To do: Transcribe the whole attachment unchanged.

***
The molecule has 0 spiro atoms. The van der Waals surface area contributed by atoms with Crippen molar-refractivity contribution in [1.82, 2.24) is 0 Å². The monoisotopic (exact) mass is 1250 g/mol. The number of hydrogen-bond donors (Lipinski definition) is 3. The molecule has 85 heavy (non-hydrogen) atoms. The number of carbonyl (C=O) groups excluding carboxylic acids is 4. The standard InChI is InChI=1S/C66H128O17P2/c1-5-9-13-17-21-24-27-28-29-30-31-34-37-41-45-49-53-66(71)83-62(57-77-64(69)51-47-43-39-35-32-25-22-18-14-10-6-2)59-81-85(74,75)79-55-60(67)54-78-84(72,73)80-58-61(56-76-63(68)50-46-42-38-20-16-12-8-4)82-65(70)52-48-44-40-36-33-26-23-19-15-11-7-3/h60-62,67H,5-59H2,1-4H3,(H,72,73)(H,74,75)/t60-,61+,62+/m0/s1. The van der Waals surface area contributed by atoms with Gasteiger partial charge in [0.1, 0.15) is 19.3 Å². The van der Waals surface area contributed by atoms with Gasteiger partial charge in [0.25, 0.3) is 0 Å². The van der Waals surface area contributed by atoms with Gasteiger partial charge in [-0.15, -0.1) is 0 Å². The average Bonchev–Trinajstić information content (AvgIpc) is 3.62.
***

The molecule has 0 spiro atoms. The van der Waals surface area contributed by atoms with Crippen molar-refractivity contribution in [1.82, 2.24) is 0 Å². The monoisotopic (exact) mass is 1250 g/mol. The number of hydrogen-bond donors (Lipinski definition) is 3. The molecule has 85 heavy (non-hydrogen) atoms. The number of carbonyl (C=O) groups excluding carboxylic acids is 4. The standard InChI is InChI=1S/C66H128O17P2/c1-5-9-13-17-21-24-27-28-29-30-31-34-37-41-45-49-53-66(71)83-62(57-77-64(69)51-47-43-39-35-32-25-22-18-14-10-6-2)59-81-85(74,75)79-55-60(67)54-78-84(72,73)80-58-61(56-76-63(68)50-46-42-38-20-16-12-8-4)82-65(70)52-48-44-40-36-33-26-23-19-15-11-7-3/h60-62,67H,5-59H2,1-4H3,(H,72,73)(H,74,75)/t60-,61+,62+/m0/s1. The van der Waals surface area contributed by atoms with Gasteiger partial charge in [0.1, 0.15) is 19.3 Å². The van der Waals surface area contributed by atoms with Gasteiger partial charge in [0.25, 0.3) is 0 Å². The van der Waals surface area contributed by atoms with Gasteiger partial charge in [-0.15, -0.1) is 0 Å². The average Bonchev–Trinajstić information content (AvgIpc) is 3.62.